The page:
Originally created 01/25/02

Lakers in a slump, but it's only January

LOS ANGELES -- The Los Angeles Lakers are in a little funk, which isn't headline news considering it's January and they've played this act before.

So don't expect the two-time defending NBA champions to panic any time soon, that just won't happen. And it shouldn't at this time of year, especially with a team as good as the Lakers.

Nevertheless, it's clear they aren't playing anywhere near their best ball these days, and aren't in the best of spirits, either.

Shaquille O'Neal, who recently returned from a three-game suspension for taking a punch at Brad Miller following a flagrant foul by the Chicago center on Jan. 12, isn't speaking with reporters.

That always seems to happen for a brief time once or twice a season.

And the team's locker room was filled with media members but no players for a long time after a 95-90 loss to the Los Angeles Clippers on Wednesday night before Derek Fisher and Kobe Bryant finally surfaced.

"Two losses in a row, two rings in a row," Bryant said with a shrug following the Lakers' second straight loss and fifth in seven games.

"A pattern, what kind of pattern are you talking about?" Lakers coach Phil Jackson responded when asked if he was worried about back-to-back losses to Denver and the Clippers. "Who says we should beat those teams? They're playing better than we are. We're not putting full games together."

The Lakers attempt to avoid their first three-game losing streak in 2 1/2 seasons under Jackson when the San Antonio Spurs visit Staples Center on Friday night.

These are the same Spurs who were buried by the Lakers in a Western Conference finals sweep last spring, and the same Spurs they beat 98-81 last Saturday in San Antonio in the final game of O'Neal's suspension.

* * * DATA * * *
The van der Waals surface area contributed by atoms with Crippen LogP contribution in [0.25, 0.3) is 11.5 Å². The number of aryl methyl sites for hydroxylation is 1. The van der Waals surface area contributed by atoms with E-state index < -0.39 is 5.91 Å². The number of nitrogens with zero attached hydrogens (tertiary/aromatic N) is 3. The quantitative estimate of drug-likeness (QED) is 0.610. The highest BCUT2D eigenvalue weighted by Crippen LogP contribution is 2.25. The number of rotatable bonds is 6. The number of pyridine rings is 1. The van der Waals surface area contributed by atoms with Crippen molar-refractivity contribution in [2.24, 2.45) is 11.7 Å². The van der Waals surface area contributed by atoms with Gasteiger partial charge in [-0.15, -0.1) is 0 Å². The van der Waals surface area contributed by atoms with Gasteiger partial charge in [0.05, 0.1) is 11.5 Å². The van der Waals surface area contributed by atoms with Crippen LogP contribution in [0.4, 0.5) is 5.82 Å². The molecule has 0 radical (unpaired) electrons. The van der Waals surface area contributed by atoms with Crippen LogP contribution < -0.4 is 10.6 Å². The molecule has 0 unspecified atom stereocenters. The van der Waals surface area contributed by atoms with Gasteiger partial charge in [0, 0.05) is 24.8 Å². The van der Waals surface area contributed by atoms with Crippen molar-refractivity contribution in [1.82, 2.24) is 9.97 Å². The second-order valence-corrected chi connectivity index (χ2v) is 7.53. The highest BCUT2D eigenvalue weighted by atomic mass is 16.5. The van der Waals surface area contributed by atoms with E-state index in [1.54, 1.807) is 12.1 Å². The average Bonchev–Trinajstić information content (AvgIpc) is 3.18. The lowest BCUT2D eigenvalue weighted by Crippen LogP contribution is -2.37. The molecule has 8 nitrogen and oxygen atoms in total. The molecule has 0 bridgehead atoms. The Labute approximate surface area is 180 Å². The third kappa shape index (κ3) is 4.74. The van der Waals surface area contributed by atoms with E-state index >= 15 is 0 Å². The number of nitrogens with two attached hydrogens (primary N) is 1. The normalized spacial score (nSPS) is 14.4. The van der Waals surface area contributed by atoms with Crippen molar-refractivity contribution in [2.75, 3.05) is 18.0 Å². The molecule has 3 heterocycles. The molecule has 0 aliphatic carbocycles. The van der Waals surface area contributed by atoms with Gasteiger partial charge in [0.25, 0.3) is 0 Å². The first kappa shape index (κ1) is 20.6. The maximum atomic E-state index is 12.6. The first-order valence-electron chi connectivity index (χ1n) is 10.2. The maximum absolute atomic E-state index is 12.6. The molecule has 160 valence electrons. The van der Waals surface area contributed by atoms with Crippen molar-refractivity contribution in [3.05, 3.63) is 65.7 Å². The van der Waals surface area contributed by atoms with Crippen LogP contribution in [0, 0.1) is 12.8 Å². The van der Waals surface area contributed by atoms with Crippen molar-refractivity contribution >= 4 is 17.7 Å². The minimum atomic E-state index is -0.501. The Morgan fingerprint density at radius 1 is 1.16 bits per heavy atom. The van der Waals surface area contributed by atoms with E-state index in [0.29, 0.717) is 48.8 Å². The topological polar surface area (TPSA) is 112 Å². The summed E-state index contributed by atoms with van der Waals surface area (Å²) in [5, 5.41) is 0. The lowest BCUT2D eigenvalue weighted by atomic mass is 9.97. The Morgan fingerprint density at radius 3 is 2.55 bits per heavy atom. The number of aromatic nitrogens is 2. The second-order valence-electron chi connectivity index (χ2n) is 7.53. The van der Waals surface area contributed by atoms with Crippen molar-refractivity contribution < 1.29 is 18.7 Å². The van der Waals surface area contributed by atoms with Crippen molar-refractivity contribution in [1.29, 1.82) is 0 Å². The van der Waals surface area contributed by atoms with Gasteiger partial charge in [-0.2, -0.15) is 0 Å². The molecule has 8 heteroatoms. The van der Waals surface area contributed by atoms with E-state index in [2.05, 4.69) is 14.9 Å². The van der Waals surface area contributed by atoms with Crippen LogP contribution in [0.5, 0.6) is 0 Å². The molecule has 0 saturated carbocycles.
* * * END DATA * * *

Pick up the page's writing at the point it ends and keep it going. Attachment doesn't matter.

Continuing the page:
Taking that into account, and considering the stronger the opponent the better the Lakers usually play, it seems unlikely the losing streak will reach three.

But even if it does, it's only January, not April, May or June when the games really count.

"It's a long season, you take the good with the bad," Bryant said. "Move on, there's no sense in blowing up or getting too upset.

"Every time we lose, the locker room is dead quiet as it should be. You have to understand, we're going for a three-peat, it's going to be more challenging. We have to be more patient with each other. And believe it's going to come around."

It certainly came around for the Lakers two years ago when they lost six of nine about this time of year before beginning a 19-game winning streak.

They went on to finish the season with an NBA-best 67-15 record before winning their first championship in 12 years.

Last season was altogether different, although the Lakers wound up celebrating in June again.

They were an up-and-down team most of the season, and it got especially ugly in January when the simmering feud between Bryant and O'Neal went public.

Finally, Bryant sat out nine games and most of a 10th late in the season due to a sprained ankle, and that gave him a chance to clear his head and see what was happening on the court.

He returned to help the Lakers win their last four games of the regular season, and then came the 15-1 breeze through the playoffs when he played the best basketball of his career.

O'Neal was his usual dominant self and the role players also did their jobs as the Lakers blew past Portland, Sacramento, San Antonio and Philadelphia.

"You grow tremendously as a basketball team when the dust settles and the players figure these things out for themselves," Jackson said of the down times.

"Basketball just turns on a trifle. It's a matter of what we can do to get better, not about the fact we're in the same rut we were in last year."

That rut came to an abrupt end in April, and everyone knows what happened next.


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